Sunday, February 8, 2009

Look behind you

Replacing a car mirror is a big hassle, not only are those very expensive (up to 100$ for an original part, and around 30$ for a clone), but sometimes it's really hard to find the right one for your car. However, it's not that hard to make one yourself, and it's definitely much cheaper.

This will require some of the skills discussed in the post from Jan 6th. Be aware that working with glass is hazardous. A wrong move could lead to losing a finger or an eye, so proceed at your own risk. Also note that professional car mirrors are made of tempered glass, which shatters to tiny pieces when hit. This is considered safer in case of accidents, as regular glass can break into knife-like shards that are very dangerous when flying around. It's hard to find tempered mirror glass, and it's very hard to work using the following methods. If you decide to use regular mirror glass, be aware that it's riskier, and might be against the law in some states and countries.

1. At Home Depot or Lowe's, get a piece of mirror. You might be able to find a piece of tempered mirror, but be aware that those are hard to work. Also, get some two-sided thick tape. Be sure that's good quality tape, so the new mirror won't fall off in the 1st curve. You will also need a glass-cutting kit, a sharpie, a metal ruler and a pair of pliers.

2. Tape a piece of clear plastic to the original mirror, and draw-out the shape of the mirror using a sharpie. A sharpie is usually thick, so take note which side of the trace is the "actual" shape (mostly, we would draw from inside the frame, making the out line "count").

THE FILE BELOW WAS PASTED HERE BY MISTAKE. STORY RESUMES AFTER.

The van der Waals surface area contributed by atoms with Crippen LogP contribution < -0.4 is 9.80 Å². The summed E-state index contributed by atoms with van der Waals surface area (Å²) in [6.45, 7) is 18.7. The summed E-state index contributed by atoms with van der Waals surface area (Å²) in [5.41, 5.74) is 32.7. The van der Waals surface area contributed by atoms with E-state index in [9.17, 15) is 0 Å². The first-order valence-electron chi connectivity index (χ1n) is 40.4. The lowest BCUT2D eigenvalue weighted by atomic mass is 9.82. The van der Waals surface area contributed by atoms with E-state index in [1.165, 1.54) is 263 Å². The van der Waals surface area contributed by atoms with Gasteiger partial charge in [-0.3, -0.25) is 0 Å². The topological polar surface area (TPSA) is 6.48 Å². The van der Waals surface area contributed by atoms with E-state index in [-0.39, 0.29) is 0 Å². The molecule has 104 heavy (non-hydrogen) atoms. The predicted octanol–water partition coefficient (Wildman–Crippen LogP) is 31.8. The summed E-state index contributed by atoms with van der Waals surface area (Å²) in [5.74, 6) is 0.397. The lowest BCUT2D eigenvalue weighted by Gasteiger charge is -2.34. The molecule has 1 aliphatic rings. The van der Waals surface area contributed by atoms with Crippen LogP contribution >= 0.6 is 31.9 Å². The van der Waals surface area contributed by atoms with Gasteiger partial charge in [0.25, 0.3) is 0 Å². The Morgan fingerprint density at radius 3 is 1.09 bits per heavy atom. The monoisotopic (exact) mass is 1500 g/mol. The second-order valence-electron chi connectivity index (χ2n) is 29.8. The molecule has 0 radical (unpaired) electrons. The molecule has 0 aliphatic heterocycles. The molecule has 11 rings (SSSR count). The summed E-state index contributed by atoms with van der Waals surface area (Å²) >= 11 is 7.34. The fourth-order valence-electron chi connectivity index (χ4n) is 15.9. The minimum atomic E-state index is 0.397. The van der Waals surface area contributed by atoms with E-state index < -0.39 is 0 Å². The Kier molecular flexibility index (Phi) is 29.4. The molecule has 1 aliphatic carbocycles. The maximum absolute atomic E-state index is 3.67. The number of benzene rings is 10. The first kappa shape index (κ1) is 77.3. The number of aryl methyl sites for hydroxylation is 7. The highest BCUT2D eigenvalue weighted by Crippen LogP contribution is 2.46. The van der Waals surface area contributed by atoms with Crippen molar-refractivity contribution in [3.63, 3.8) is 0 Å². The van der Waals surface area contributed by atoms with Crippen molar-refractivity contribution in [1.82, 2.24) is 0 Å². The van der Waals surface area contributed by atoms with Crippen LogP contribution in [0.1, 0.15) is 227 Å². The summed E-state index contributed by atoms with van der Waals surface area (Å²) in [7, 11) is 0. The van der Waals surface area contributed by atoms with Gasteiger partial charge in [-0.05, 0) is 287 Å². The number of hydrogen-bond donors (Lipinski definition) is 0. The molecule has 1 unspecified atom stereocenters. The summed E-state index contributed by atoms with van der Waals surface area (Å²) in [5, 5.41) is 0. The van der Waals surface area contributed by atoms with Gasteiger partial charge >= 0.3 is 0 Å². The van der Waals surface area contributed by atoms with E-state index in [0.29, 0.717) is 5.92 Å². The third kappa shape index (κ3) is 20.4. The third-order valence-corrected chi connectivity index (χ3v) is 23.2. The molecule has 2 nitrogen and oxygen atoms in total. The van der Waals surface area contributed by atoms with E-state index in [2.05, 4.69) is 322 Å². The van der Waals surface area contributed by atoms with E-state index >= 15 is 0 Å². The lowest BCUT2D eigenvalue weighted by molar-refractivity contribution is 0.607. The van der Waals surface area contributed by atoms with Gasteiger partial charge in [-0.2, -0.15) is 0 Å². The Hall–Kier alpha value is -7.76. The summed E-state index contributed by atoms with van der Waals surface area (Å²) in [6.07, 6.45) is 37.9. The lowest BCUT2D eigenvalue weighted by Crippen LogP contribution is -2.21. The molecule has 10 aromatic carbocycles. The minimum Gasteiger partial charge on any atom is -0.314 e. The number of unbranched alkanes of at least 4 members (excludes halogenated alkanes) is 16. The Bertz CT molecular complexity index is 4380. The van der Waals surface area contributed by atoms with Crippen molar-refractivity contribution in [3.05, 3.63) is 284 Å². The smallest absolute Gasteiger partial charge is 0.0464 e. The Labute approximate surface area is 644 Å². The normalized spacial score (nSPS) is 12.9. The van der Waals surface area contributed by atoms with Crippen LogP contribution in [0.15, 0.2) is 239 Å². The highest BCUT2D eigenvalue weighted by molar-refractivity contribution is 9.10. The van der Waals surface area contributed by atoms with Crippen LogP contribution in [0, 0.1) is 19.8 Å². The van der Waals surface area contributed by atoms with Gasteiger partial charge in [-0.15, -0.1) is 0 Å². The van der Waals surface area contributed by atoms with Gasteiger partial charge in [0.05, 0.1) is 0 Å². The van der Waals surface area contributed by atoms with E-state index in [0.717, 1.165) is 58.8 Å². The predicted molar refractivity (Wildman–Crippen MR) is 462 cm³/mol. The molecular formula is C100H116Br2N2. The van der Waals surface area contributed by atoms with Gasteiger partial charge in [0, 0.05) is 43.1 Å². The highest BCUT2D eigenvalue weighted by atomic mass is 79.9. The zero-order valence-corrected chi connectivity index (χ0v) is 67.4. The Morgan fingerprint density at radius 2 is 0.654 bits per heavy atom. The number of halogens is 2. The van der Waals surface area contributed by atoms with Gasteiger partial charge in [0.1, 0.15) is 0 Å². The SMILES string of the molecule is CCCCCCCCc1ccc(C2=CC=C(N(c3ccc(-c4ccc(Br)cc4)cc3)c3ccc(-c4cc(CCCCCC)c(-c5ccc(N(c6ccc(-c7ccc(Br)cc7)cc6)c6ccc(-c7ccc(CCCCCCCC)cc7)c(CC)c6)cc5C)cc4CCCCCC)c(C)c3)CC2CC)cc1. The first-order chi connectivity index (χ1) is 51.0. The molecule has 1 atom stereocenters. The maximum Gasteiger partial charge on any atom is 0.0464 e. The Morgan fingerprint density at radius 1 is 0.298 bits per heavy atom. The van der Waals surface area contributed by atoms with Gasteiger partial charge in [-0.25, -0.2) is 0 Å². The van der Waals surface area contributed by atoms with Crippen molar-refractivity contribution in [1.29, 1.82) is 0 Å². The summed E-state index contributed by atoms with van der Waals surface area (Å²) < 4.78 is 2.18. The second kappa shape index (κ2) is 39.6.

3. Cut the plastic around the shape using scissors.

4. Tape that to the uncut mirror, and re-trace the shape on the mirror using the sharpie.

5. Using standard glass-cutting method cut the mirror to a shape approximating the right shape, leaving off the corners.

6. Using the pliers, chip-off little pieces of the glass, thus gnawing it to the right shape. It doesn't have to be ultra-precise - just as long as it fits in the frame. A normal mirror can be chipped-down in about 10 minutes. It might take a few attempts until you get it to match perfectly.

7. Using the double-sided tape, glue the mirror into place. It can be glued directly on a previous sheet of glass, or the old glass can be shattered and remove, and then glued on the frame. 8. for advanced and experienced users: You can also do this using a wide-angle panoramic mirror, which are even more expensive. This, however, is much trickier as their uneven surface makes them very hard to cut straight. My recommendation is to use the chipping method to skip step 5 and shape the glass complete using the pliers. It's time consuming, and not without risk, but may be worth the time.

Drive safely!

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